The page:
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minibeastie

Sneezing Fit, Itchy Swollen Throat, Itchy Eyes After Re-Introduction Of Gluten?

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Hi everyone,

 

I just came back from an appt with my doctor and I'm pretty confused, so I'm turning to the internet for help haha, and I found this forum. I've been having digestive troubles (severe bloating after ANY meal, even a piece of fruit) and my doctor immediately suspected a food allergy, possibly gluten. He tested me for celiac disease with the blood test, and it came back negative. He said that the test is only 95% accurate, and that he recommended I try eliminating gluten for one month to see how I did, and possibly re-introducing it afterwards to look for a reaction.

 

I eliminated it for two weeks, but I guess I wasn't taking it very seriously and two weeks in I caved and ate some of my favorite vegetarian meatballs (the main ingredient being wheat gluten, haha). While eating them I noticed my nose was running a whole lot, but ignored it. I brushed my teeth and went to bed. About 15 min after eating them, my nose got itchy and I started having a sneezing fit. My eyes got itchy, and my throat got itchy and STARTED TO SWELL UP. I could still breathe fine, but it was uncomfortable to swallow, and I was coughing and to be honest I was pretty alarmed (there are a couple of antibiotics I have a severe allergy to, and I know when your throat starts to swell that's nothing to mess around with). After about an hour, all symptoms had completely gone. What happened????

 

So I visited my doctor (today) and he says he is pretty sure I have a gluten allergy, but it can't be diagnosed until I am able to see an allergist (here in British Columbia, the wait is about one year). Until then he recommends I eat a very strict gluten free diet, and keep benadryl (sp?) on hand just in case I end up getting a severe reaction. He says the longer I leave it out of my diet and let my body heal, the more severe the reaction will be.

 

He says some people develop allergies later in life, and that it's also possible I have been forcing my body to get used to gluten even though it's allergic and so suppressing the reactions. But I still don't understand how I could be THAT allergic to something and never know. I had been eating gluten probably every day for all 30-some years of my life. I wonder if anyone has had a similar experience, or if anyone can explain this sort of thing to me? So confused. I'm also confused if this type of reaction is the same as or different from celiac disease? Is "gluten allergy" a different thing?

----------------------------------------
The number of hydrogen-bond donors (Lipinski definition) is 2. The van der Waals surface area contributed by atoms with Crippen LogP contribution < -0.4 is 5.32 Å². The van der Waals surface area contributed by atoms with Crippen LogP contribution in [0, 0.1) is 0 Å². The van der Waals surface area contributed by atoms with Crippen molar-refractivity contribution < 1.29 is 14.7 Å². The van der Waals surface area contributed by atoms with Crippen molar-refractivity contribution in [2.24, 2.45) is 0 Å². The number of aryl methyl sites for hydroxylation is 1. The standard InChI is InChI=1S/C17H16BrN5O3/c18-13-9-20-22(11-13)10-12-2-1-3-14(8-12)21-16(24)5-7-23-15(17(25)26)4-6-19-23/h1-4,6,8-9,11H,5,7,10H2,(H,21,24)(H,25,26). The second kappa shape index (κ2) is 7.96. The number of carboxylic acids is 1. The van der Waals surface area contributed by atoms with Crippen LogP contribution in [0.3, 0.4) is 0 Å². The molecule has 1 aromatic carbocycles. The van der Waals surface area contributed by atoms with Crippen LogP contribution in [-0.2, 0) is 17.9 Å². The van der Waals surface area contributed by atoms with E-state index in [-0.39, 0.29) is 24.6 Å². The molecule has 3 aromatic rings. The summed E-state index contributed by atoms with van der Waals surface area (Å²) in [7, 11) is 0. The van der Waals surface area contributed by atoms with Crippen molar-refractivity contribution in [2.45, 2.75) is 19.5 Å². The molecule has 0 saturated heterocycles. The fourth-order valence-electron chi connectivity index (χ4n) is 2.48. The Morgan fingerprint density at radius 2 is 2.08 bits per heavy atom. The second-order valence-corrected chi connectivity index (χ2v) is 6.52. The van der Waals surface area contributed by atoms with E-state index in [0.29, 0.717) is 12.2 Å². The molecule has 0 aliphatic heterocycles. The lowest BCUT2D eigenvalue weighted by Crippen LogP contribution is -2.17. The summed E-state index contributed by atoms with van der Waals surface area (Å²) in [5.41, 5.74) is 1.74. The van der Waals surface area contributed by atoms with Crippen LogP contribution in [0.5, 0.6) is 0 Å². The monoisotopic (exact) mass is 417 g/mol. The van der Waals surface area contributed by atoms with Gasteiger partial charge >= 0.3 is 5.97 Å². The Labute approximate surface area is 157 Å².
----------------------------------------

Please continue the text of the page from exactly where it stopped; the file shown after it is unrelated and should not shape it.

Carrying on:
Thanks everyone for taking the time to read my ramble haha. :)

minibeastie

 

 

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Hi Minibeastie and Welcome to the Forum.

 

Your Doctor is not being very clear.  First, Celiac is an Autoimmune Disease, nothing to do with allergies.  You can have an allegic reaction to a particular food ie: wheat etc.  If he told you to have benedryl around then he must be thinkng allergy.  The Blood tests for Celiac is not one test, it is a panel of tests followed by an endoscope procedure.

 

If you choose to pursue a Celiac diagnsis then stop eating gluten for 8-12 weeks and have a full blood panel done.  If pursueing an allergy diagnosis then the Allergist is the way to go.

 

Colleen


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Hi Colleen,

 

Thanks for taking the time to reply. :) Oh I see, so Celiac and food allergies are completely different... how do I know which one I should be testing for? Do celiacs ever have that type of immediate reaction to wheat/gluten (sneezing, itchy eyes, itchy throat)? I have looked up some of the symptoms for celiac disease but some of the lists are so general that it would he hard to say... it seems like each person has different symptoms too.

 

He only ran one blood test for Celiac Disease (or at least it was only listed as one test on the test results paper). It was called Tissue Transglutaminase Ab IgA and came back saying "NEG". Is this different from the blood panel you mentioned?

 

 

 

 

 

Hi Minibeastie and Welcome to the Forum.

 

Your Doctor is not being very clear.  First, Celiac is an Autoimmune Disease, nothing to do with allergies.  You can have an allegic reaction to a particular food ie: wheat etc.  If he told you to have benedryl around then he must be thinkng allergy.  The Blood tests for Celiac is not one test, it is a panel of tests followed by an endoscope procedure.

 

If you choose to pursue a Celiac diagnsis then stop eating gluten for 8-12 weeks and have a full blood panel done.  If pursueing an allergy diagnosis then the Allergist is the way to go.